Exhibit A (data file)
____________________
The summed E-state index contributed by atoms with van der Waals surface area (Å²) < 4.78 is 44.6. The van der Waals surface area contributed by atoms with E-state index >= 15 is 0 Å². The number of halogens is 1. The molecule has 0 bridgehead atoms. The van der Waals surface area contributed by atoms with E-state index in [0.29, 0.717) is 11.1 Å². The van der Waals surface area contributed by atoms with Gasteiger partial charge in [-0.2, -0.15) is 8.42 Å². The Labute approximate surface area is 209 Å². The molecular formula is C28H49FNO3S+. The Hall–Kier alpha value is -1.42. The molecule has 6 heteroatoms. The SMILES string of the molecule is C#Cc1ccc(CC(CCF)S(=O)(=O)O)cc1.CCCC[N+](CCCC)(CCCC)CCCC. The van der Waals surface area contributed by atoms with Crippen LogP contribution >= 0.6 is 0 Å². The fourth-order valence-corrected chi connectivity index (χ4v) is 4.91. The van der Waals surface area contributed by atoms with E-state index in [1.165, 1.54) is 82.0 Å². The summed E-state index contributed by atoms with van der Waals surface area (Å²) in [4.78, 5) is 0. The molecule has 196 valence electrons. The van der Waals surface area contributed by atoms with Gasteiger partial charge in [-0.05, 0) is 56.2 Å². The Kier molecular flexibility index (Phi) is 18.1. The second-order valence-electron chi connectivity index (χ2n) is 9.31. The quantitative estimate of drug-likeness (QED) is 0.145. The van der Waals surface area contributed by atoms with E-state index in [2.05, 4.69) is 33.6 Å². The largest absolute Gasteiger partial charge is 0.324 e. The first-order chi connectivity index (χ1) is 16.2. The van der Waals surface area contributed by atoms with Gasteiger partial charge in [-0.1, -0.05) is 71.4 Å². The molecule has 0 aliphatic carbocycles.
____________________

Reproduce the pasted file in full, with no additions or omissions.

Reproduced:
The summed E-state index contributed by atoms with van der Waals surface area (Å²) < 4.78 is 44.6. The van der Waals surface area contributed by atoms with E-state index >= 15 is 0 Å². The number of halogens is 1. The molecule has 0 bridgehead atoms. The van der Waals surface area contributed by atoms with E-state index in [0.29, 0.717) is 11.1 Å². The van der Waals surface area contributed by atoms with Gasteiger partial charge in [-0.2, -0.15) is 8.42 Å². The Labute approximate surface area is 209 Å². The molecular formula is C28H49FNO3S+. The Hall–Kier alpha value is -1.42. The molecule has 6 heteroatoms. The SMILES string of the molecule is C#Cc1ccc(CC(CCF)S(=O)(=O)O)cc1.CCCC[N+](CCCC)(CCCC)CCCC. The van der Waals surface area contributed by atoms with Crippen LogP contribution >= 0.6 is 0 Å². The fourth-order valence-corrected chi connectivity index (χ4v) is 4.91. The van der Waals surface area contributed by atoms with E-state index in [1.165, 1.54) is 82.0 Å². The summed E-state index contributed by atoms with van der Waals surface area (Å²) in [4.78, 5) is 0. The molecule has 196 valence electrons. The van der Waals surface area contributed by atoms with Gasteiger partial charge in [-0.05, 0) is 56.2 Å². The Kier molecular flexibility index (Phi) is 18.1. The second-order valence-electron chi connectivity index (χ2n) is 9.31. The quantitative estimate of drug-likeness (QED) is 0.145. The van der Waals surface area contributed by atoms with E-state index in [2.05, 4.69) is 33.6 Å². The largest absolute Gasteiger partial charge is 0.324 e. The first-order chi connectivity index (χ1) is 16.2. The van der Waals surface area contributed by atoms with Gasteiger partial charge in [-0.1, -0.05) is 71.4 Å². The molecule has 0 aliphatic carbocycles.